Milkweed needed for Monarch butterflies

Washington Irving retired teacher Cheryl Coffelt-Kern explains how butterflies rely on milkweed to reproduce to fifth grade students who help with the Butterfly Garden. One of the students is pointing out what a milkweed plant looks like.

What started as a small piece of prairie land has now become a beautiful, shade-filled area covered with trees, flowers and various plants that each spring beckon the Monarch butterflies to stop and sit awhile before continuing their journey southward toward Mexico.

For 20 years Washington Irving fifth-graders have been building on the school’s butterfly garden, expanding it and spending time tending it.

What started as merely a butterfly garden to attract butterflies in the spring has grown into a garden with the purpose of attracting Monarch butterflies and banding them so their flight paths can be followed.

Retired special education teacher Cheryl Coffelt-Kern planted the first trees in Washington Irving Elementary School’s Butterfly Garden, and although she has left her indoor classroom, she is still teaching in the outdoor classroom she started 20 years ago.

“There was a surge of butterflies a few weekends ago, and at one time there were 12 Monarch butterflies throughout the garden,” Coffelt-Kern said.

When asked what they had learned about Monarch butterflies this year the students were eager to reply. One student described how they create a habitat for Monarchs.

“One thing is that you get to learn about milkweed and that it is a host plant for Monarch butterflies. Monarchs cannot survive without milkweed. Their caterpillars only eat milkweed plants, and monarchs need milkweed to lay their eggs for birthing,” Keegan Miller said.

The students used all of the tags they were allotted tagging 25 monarchs this year. They are working through the Monarch Watch Program out of Kansas University to track monarch butterflies’ migration paths. The tags tell if the butterfly was raised in captivity or caught wild, and it also tells if the butterfly is a male or female.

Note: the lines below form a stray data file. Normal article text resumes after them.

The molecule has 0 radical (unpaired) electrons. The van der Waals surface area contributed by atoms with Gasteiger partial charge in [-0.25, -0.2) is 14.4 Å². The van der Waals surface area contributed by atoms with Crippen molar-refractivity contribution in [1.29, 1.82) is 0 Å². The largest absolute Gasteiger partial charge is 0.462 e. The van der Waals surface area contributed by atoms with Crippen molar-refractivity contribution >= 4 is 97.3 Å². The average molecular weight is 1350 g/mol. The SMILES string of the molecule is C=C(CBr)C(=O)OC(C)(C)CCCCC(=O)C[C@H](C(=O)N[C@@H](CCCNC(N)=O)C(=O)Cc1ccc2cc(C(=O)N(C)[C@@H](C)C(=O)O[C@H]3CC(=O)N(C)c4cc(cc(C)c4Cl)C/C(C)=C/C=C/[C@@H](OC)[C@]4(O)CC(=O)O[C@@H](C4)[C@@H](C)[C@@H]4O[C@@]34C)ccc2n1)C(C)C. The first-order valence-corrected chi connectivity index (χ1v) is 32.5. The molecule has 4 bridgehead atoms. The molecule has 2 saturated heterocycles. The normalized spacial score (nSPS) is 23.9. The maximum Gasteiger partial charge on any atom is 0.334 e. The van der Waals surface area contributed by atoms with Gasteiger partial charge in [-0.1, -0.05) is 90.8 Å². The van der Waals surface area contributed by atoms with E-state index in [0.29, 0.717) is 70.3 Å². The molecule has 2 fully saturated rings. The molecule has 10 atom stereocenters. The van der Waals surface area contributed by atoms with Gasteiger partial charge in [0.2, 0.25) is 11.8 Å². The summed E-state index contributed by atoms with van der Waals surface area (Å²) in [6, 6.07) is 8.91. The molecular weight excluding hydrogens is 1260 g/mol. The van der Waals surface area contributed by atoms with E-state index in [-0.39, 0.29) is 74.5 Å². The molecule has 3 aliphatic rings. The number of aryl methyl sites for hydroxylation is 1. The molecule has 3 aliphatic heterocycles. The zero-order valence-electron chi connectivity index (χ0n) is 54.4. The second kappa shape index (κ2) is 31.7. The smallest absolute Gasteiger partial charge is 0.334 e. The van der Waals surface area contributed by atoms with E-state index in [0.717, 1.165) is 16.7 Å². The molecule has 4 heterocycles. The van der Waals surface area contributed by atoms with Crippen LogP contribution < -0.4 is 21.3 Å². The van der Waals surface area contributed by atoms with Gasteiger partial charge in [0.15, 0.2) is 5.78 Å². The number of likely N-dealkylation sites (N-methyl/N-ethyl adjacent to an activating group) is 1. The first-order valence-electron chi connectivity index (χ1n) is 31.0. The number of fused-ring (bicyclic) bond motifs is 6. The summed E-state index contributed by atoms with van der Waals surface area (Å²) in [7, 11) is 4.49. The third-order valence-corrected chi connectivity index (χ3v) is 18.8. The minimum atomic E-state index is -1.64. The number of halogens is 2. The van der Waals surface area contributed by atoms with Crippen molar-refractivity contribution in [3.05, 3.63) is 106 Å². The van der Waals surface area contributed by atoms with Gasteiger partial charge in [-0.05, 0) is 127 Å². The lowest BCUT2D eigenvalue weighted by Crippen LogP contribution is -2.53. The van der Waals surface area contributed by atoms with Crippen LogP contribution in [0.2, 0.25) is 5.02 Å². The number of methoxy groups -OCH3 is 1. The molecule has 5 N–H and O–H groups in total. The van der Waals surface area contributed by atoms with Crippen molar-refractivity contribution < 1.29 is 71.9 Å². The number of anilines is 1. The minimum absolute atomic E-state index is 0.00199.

“This year we tagged 17 males and eight females. The students had many opportunities to observe the Monarchs. This year they were able to capture, tag and release Monarchs from the Washington Irving Butterfly Garden. It was wonderful seeing the effect that the garden has inviting the Monarch come to visit the garden,” Coffelt-Kern said.

This year the students began with eight caterpillars and four Monarch butterflies that were raised and tagged, Coffelt-Kern said.

“The butterflies are so fragile in the beginning,” she added. “It is easy to see why there have to be so many eggs laid in order for the population to grow. There were three males and one female in our caterpillar population.”

Coffelt-Kern said there seemed to be more Monarchs migrating through their garden area this year.

“That is why we work so hard in our garden so we can help the butterflies survive,” fifth-grader Grace Pierce said.

In the autumn of each year, tens of millions of Monarchs start their 3,000-mile journey from the northeastern U.S. and Canada to their wintering grounds in the volcanic mountains of central Mexico. The location of their breeding grounds remained a mystery until 1977, and how a new generation of butterflies finds it each year is still unknown.

“Monarch butterflies are on the Endangered Species list as their habitats are being cut down. A Monarch’s life span is only two or three months, but the butterflies that are born from the eggs that are laid somehow instinctively know to come to a specific area,” Coffelt-Kern said.

The students realize what they are doing does not go unnoticed.

“What we do is important for the environment,” Isaac Brack said. “They are the only butterflies in the U.S. that migrate.”

A native Oklahoman, retired school teacher Patty Miller taught journalism and English for 30 years before beginning her second career as a reporter for The Edmond Sun in 2000. She is a previous winner of the OPA's Beachy Musselman Award.

Recommended for you